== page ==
UFC won't punish fighters for using marijuana amid policy change

Ufc Cannabis Legal

USADA 'Essentially' Eliminates Marijuana Use as UFC Violation

Effective Jan. 1 retroactively, a positive Carboxy-THC drug test will no longer be considered a violation unless USADA is able to prove that an athlete intentionally used it for the purpose of improved performance, according to a Press release. The world's largest mixed martial arts promotion confirmed on Thursday that it will no longer worry about testing positive for carboxy-THC, the psychoactive ingredient in cannabis.

The UFC will no longer sanction fighters who use marijuana in most cases, which is a major change in its anti-doping policy. The world's largest mixed martial arts promotion confirmed on Thursday that it will no longer worry about testing positive for carboxy-THC, the psychoactive ingredient in cannabis, unless it believes a fighter has used it. intentionally to improve its performance.

All other cannabinoids naturally derived from marijuana are no longer banned substances, said Jeff Novitzky, UFC senior vice president for athlete health and performance.

“The point is, when it comes to marijuana, we care about an athlete's consumption on the day of the fight and not the days or weeks leading up to it, which is often the case in our history when it comes to relates to positive THC tests, ”said Novizky. The athletes UFC will still be subject to the marijuana rules under various sports consumption regulations. We hope this is the start of a larger discussion and change on this issue.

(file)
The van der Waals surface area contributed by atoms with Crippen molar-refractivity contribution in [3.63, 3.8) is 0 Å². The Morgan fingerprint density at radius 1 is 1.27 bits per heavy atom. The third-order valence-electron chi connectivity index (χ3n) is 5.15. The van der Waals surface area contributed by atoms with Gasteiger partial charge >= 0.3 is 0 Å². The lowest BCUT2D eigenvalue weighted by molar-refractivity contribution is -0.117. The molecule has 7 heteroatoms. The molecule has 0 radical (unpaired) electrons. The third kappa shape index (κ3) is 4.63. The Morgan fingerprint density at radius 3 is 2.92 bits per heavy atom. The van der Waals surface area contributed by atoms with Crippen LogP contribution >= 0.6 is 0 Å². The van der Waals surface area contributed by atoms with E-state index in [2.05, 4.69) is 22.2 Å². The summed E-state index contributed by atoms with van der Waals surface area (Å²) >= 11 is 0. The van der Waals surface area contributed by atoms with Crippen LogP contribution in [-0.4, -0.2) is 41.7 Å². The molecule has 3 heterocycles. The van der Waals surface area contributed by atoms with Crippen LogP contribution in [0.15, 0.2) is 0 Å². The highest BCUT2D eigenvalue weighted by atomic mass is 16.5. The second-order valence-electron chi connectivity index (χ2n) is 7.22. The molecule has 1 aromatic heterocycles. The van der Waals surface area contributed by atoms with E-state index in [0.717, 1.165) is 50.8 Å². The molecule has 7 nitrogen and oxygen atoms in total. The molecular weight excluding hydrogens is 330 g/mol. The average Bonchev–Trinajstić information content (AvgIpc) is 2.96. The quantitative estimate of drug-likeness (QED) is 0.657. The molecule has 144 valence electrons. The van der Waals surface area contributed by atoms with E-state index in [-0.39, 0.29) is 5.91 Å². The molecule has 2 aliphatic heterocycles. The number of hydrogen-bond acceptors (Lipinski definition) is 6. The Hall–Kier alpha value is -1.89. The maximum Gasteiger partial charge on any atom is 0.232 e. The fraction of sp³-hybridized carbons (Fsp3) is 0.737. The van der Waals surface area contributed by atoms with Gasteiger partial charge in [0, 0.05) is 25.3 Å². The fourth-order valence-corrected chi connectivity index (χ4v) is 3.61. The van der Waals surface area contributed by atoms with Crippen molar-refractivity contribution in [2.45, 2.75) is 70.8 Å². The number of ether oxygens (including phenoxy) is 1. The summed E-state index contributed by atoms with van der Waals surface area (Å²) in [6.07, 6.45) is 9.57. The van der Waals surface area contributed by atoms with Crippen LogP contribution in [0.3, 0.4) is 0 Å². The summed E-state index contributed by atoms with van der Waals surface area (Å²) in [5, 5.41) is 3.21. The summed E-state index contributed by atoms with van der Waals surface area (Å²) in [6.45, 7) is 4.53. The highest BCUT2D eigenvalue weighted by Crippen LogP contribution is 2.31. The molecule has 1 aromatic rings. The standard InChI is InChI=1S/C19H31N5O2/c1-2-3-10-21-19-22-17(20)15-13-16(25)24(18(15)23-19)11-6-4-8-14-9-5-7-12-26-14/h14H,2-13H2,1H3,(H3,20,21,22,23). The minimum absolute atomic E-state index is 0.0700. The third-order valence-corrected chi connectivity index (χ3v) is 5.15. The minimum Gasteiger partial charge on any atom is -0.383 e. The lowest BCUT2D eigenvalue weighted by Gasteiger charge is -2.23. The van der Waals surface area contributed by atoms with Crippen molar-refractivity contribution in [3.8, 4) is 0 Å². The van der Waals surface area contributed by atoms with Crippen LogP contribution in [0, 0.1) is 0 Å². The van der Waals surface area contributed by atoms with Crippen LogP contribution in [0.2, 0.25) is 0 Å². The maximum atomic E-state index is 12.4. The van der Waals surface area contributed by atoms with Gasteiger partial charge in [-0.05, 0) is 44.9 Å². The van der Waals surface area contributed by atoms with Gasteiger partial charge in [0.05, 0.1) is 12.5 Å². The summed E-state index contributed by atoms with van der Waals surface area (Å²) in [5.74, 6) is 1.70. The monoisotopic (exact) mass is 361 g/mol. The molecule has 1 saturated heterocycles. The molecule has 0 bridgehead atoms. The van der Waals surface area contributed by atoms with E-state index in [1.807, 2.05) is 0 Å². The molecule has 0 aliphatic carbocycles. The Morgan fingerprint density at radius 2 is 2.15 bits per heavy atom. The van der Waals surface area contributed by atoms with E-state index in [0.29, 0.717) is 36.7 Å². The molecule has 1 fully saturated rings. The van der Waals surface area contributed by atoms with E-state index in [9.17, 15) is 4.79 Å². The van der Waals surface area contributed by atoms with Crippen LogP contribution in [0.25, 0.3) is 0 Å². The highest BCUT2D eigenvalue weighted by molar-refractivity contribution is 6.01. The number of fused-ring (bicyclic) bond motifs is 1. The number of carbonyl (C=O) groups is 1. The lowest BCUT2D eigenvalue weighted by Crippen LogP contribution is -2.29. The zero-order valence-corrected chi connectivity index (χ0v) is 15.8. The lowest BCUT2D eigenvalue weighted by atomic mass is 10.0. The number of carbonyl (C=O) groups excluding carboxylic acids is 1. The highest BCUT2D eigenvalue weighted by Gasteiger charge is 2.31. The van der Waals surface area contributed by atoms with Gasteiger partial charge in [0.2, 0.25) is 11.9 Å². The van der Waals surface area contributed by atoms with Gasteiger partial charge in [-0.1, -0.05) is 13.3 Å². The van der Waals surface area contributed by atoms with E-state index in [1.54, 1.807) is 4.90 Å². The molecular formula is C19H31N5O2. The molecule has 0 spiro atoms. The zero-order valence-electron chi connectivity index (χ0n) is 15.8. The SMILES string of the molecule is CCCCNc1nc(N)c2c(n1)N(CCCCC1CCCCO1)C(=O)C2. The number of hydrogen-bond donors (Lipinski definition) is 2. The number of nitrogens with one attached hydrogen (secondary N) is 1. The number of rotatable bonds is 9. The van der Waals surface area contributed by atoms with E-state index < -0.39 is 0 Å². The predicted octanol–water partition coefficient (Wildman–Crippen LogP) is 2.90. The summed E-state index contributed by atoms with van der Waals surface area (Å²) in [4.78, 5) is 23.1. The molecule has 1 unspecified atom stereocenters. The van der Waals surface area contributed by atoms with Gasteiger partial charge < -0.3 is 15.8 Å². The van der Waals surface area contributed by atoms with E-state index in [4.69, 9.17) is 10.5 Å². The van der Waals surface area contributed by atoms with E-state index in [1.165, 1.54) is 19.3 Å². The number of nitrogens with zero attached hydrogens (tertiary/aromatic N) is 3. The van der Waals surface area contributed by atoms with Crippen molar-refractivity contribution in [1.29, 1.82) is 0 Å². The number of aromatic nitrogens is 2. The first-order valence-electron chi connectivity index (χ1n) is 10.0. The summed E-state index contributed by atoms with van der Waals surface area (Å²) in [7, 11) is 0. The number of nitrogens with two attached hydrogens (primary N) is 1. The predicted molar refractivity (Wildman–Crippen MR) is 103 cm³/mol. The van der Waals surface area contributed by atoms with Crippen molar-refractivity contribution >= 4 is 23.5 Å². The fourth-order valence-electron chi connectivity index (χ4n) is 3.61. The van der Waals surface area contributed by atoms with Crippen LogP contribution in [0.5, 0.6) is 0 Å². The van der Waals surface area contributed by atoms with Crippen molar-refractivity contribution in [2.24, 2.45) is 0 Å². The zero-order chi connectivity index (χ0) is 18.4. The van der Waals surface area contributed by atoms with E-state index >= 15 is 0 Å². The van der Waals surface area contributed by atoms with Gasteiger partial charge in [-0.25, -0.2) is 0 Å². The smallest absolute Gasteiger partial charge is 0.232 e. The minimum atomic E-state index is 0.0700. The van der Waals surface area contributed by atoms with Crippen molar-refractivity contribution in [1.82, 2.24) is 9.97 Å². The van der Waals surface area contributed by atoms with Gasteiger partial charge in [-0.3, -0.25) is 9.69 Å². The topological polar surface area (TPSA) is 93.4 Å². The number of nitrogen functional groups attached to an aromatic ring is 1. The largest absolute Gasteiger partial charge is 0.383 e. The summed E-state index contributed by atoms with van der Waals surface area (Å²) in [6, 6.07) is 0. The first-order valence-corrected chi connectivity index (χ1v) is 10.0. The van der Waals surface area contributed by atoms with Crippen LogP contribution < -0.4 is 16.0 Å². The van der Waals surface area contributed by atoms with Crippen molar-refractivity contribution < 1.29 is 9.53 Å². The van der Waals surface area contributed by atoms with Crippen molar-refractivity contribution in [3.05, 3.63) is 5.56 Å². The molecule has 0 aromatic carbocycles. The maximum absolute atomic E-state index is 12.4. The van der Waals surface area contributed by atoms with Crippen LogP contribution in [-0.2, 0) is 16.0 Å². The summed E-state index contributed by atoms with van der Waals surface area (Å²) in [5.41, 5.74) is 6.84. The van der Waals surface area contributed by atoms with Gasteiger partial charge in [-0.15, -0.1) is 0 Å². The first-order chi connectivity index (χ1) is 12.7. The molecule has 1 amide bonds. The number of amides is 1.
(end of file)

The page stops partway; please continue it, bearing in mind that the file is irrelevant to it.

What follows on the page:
This is because the UFC's decision does not affect the rules of the various state sporting commissions and international governing bodies, but these groups often follow promoters' guidelines on anti-doping policy. The UFC is hoping state commissions will also relax their rules to reflect the more widespread tolerance for marijuana use.

But the fighters are not yet completely out of the woods. While USADA will no longer be strict on positive marijuana tests, most athletic commissions that oversee UFC events can still be.

Last year, the Nevada State Athletic Commission reduced its potential suspensions for marijuana use to six months, while the California commission typically only fined boxers $ 100. Other states may be more stringent.

UFC announces it will not punish fighters for use

The UFC does not allow boxers to compete under the influence of cannabinoids, but Mr Novitzky said the promotion recognizes that MMA boxers often use marijuana to manage pain or to relax. Fighters who advocate for legal use of marijuana in competition have already argued that a relaxation of the UFC's anti-marijuana rules could lead to a reduction in the use of more addictive antidepressants or pain relievers.

The UFC partnered with the US Anti-Doping Agency in 2015 to produce a comprehensive anti-doping program in a notoriously fraudulent sport. Mixed martial arts once frequently featured semi-open fighters using steroids and testosterone replacement therapy, among other performance improvements.

“The purpose of the UFC anti-doping program is to protect the rights of clean athletes by deterring intentional cheaters and holding accountable those who choose to take drugs in a fair and effective manner,” said Travis Tygart, CEO of USADA. "These amended rules aim to do that, and to continue to focus on preventing intentional cheating and not unnecessarily punishing athletes for behavior that does not affect the fairness or safety of the team." competition ”.

Despite its previous ban, marijuana and CBD products have played an important role in the training and financial support of many MMA fighters. Many fighters are sponsored by CBD companies, while others have started CBD-related businesses.

Nick and Nate Diaz, two semi-retired but very popular fighters from Stockton, Calif., Built their image as an outlaw in part around their enthusiastic use of marijuana and CBD products. Nick Diaz, who has not fought for six years, has tested positive for marijuana use after two of his last three fights.

Recreational use of marijuana is legal in 15 US states, while all but two states have legalized some level of medical use.

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